Even at the level of the Federal Reserve, the problems of rural counties, such as our Louisiana parishes, are a mounting concern.
"While the economy is strong overall, we recognize that some communities have yet to feel the full benefits of the ongoing expansion," Fed Chairman Jerome Powell said. "We are conducting research, collaborating with communities and assessing financial regulations so that our nation's current prosperity will benefit small towns and cities alike."
The Fed chairman spoke at a Washington conference on rural affairs, where long-standing issues of substandard housing were discussed.
But on that issue, as on many others, Powell is right to focus on growth and jobs.
In some Louisiana parishes, as in the nation’s counties in rural areas, a lack of opportunity and infrastructure like good roads and broadband internet access is hobbling growth.
Given that President Donald Trump appointed Powell, and the president gained strong support from rural America in his 2016 campaign, the concern might seem to be politically motivated. But the worries for the vast disparities in economic and social progress between the cities and the small towns has been a long-standing issue for many policy leaders.
Powell said unemployment in the poorest rural counties is more than double the national average last year. This while those employed or looking for jobs in their prime working years in rural areas have increasingly lagged during the current expansion.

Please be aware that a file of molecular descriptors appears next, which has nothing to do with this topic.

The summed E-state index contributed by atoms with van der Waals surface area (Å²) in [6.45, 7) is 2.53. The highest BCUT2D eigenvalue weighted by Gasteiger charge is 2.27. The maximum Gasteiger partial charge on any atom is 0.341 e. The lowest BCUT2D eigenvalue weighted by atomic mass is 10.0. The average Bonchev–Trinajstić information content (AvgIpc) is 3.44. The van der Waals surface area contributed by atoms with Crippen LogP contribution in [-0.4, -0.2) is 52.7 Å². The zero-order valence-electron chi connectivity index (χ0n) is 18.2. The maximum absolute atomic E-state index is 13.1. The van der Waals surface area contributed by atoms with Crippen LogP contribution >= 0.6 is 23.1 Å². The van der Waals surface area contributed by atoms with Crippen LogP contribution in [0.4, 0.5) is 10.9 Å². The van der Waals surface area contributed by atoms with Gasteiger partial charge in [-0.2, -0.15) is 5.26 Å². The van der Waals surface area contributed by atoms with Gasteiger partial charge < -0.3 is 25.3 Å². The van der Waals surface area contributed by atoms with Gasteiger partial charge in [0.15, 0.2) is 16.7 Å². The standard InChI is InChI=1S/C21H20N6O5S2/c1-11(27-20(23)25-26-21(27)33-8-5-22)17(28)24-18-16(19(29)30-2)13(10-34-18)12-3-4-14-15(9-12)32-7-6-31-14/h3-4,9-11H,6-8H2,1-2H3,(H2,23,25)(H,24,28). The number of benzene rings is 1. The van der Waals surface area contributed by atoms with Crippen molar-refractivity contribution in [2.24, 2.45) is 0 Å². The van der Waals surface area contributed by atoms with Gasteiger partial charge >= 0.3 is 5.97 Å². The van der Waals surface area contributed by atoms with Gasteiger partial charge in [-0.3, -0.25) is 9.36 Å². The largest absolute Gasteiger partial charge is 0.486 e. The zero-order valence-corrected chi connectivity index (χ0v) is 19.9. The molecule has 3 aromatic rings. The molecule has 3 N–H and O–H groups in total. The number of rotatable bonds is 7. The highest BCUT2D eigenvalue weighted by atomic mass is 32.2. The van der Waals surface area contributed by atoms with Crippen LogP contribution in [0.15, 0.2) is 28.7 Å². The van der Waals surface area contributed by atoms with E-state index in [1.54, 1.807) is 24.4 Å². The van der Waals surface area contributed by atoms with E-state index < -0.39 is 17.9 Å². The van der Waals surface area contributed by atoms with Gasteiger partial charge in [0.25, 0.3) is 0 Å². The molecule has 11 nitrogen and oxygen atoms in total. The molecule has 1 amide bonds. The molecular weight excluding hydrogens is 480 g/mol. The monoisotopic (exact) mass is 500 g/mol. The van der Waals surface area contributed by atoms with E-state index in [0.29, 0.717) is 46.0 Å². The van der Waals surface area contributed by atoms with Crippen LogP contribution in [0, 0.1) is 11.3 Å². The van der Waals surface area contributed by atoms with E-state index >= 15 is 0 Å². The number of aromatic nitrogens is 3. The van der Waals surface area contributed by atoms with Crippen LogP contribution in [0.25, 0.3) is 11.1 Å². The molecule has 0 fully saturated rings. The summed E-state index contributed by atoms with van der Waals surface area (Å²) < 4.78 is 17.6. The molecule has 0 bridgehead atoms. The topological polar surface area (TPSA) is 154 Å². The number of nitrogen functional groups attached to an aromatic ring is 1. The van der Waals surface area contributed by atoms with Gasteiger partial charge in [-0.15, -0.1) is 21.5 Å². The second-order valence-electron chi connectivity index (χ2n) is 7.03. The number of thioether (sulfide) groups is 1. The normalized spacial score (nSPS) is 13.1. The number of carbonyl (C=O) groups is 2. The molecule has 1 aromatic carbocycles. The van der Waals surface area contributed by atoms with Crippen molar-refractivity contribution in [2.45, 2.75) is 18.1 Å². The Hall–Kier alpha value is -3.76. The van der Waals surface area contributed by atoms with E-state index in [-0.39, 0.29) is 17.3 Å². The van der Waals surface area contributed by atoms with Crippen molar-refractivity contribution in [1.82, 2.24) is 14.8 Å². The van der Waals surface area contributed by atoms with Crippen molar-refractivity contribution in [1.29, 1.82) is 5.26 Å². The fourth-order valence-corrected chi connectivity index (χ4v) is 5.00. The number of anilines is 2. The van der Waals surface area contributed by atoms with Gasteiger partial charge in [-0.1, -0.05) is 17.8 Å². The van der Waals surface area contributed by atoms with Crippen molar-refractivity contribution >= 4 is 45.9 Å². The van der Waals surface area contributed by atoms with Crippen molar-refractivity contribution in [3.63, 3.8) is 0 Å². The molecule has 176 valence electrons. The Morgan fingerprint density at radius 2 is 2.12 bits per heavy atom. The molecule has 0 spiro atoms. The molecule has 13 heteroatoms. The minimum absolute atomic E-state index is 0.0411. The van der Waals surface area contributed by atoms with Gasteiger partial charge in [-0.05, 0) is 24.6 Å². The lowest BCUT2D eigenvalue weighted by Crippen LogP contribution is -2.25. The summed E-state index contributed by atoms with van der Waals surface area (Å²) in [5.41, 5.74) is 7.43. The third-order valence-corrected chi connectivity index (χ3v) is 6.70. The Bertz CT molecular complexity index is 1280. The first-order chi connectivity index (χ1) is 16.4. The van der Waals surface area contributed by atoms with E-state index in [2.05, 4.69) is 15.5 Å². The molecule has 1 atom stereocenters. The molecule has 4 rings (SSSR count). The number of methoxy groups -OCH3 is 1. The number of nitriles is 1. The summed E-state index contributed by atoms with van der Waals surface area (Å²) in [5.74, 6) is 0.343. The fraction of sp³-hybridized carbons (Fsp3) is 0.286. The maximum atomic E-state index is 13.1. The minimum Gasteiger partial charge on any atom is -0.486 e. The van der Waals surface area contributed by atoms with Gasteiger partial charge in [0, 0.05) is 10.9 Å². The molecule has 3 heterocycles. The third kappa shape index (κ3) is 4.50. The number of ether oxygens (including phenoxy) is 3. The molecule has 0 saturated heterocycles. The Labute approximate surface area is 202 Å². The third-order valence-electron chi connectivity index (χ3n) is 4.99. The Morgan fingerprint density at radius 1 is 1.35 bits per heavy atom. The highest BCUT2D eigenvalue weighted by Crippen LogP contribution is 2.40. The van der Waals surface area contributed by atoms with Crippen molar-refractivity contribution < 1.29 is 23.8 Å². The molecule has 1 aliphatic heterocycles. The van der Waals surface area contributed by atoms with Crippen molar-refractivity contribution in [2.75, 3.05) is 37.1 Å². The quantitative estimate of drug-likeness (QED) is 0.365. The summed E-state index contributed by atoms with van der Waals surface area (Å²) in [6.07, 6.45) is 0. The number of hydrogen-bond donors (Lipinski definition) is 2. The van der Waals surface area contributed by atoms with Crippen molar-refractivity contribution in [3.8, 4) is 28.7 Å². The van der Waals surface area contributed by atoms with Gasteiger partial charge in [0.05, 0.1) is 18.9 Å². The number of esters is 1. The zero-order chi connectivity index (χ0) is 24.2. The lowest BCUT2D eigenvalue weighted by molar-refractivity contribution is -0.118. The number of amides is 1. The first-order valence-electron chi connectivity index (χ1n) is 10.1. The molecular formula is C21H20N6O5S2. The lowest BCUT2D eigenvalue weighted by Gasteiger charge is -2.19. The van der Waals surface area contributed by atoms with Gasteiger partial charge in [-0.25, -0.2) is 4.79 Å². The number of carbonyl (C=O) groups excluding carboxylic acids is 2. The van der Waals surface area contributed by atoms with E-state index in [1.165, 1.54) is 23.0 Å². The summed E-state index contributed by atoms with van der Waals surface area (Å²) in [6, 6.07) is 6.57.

For its part, the Fed is trying to engage businesses to spur rural economic development and in particular to push internet access in low-income counties.
The Census Bureau recently reported that there are low percentages of penetration of broadband internet in many rural areas, but particularly those in the Mississippi River basin — as in Louisiana’s Mississippi and Red River delta parishes. Some parishes in the greater Baton Rouge area, the southern end of the Mississippi Delta, are home to some of the poorest communities in the country.
Some progress has been made. A $22 million grant announced in November will help get wireless access to 54,000 homes and businesses in north Louisiana.
“If a business wants to move to rural parts of Louisiana, they have to have high-speed internet to compete," Louisiana Public Service Commissioner Foster Campbell told KSLA-TV in Shreveport.
Much more, though, needs to be done.
Ultimately, healthy cities have served as engines of prosperity — and thus magnets for talented young people. But if, as Powell says, the benefits of economic growth are to be more evenly shared, rural development must be part of the national agenda, and nowhere is that more apparent in Louisiana.